Reading books helps develop a well-rounded worldview that allows an author to share her story and for people to connect with it. It also helps an author to tell another’s story authentically, with a firm grasp on historical and cultural context, and without appropriation.
Books offer wonderful opportunities to learn about people we may never meet. I don’t have the budget or vacation time to see every part of the world I want to see, but I can check out books on a variety of cultures for free at the library five blocks from my apartment. Historical works help us better understand the past, and I’ve read several textbooks to learn about the subjects I never studied in school. Reading essays and memoirs written by people with different backgrounds and mindsets from my own has made me more empathetic and challenged beliefs I considered unshakeable. As a person who benefits from a great deal of privilege, I know I can never learn too much about others’ worldviews and experiences. Reading a diverse authorship has made me more empathetic and better able to write characters who have different backgrounds than I do. Professionally, that empathy and cultural awareness has made me passionate about ensuring people write in a way that’s accessible to as many people as possible. “The pen is mightier than the sword” is a cliché for a reason; dive into powerful works with an openness to change, and you probably will.
4. Step away from your own work and return to it refreshed and inspired.
Writers’ block plagues even professional writers. Sometimes I can write for pages with no trouble and then find myself completely stuck because I can’t figure out what word I want to use, and somehow that spirals into a sense that the rest of my piece won’t work until I figure out what I want that sentence to say. I’ve been writing long enough to know that mentality is neither reasonable nor sustainable, so rather than give up the piece, I usually opt to step away from my screen and go for a walk or pick up a book. Both are good ways to distance yourself from what you’re doing, and reading has the added benefit of potentially reminding you of that one word that would be perfect in that sentence you stared at for fifteen minutes before giving up. And even if your reading break doesn’t remind you of fortuitous or pulsate, you’ll still reap the first two benefits we mentioned, and your eyes will thank you for looking away from blue light.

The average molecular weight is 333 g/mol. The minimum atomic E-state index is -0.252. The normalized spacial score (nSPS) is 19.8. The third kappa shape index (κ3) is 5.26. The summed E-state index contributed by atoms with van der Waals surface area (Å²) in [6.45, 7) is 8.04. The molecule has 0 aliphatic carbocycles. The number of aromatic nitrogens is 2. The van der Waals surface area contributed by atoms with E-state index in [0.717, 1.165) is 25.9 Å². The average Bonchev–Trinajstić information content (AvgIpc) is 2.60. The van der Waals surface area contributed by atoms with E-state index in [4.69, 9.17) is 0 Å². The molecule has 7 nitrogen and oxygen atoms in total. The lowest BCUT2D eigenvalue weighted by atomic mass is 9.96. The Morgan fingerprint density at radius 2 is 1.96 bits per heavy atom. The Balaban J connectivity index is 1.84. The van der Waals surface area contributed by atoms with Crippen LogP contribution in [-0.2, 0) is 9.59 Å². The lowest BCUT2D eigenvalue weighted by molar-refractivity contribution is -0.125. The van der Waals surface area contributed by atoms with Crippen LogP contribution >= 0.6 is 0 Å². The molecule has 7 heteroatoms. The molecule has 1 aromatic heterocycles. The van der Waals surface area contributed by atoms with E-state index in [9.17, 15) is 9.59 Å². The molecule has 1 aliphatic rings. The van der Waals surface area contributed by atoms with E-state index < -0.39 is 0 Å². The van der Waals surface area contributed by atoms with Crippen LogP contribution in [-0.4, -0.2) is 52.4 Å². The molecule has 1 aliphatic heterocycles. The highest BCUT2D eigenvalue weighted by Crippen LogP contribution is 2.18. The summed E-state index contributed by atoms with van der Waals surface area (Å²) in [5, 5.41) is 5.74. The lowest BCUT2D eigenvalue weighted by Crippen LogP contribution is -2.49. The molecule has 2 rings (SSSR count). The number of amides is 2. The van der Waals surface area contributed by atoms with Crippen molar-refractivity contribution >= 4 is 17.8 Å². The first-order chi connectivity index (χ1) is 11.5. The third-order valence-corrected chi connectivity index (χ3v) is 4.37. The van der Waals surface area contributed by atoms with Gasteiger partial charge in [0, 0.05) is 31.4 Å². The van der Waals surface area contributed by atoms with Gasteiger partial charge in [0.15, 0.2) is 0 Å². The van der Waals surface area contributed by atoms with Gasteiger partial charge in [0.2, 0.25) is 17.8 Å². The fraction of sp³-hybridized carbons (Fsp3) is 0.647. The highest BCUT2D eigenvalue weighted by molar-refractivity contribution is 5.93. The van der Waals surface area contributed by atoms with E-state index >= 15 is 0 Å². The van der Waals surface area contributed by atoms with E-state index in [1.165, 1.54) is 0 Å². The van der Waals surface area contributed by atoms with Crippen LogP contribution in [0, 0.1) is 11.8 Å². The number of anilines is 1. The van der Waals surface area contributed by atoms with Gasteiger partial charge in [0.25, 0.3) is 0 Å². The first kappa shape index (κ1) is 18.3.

Make Your Writing Even Better with WordRake
We always encourage reading, but to strengthen your writing even more, run it through WordRake. It will flag unnecessary words, high-level grammatical errors, and tighten clunky phrases. WordRake even catches wordiness in Jack London and Ernest Hemingway’s writing. Try it free for seven days here.
About the Author
Caroline Engle is WordRake’s Marketing Communications Specialist. She convinced WordRake to hire her as an intern after placing in editing competitions and writing a novel in a month. When she isn’t editing or writing copy, coordinating conference logistics, or helping improve WordRake’s functionality, she’s reading, going on ten-mile walks, or looking up flight prices. Connect with her on LinkedIn here.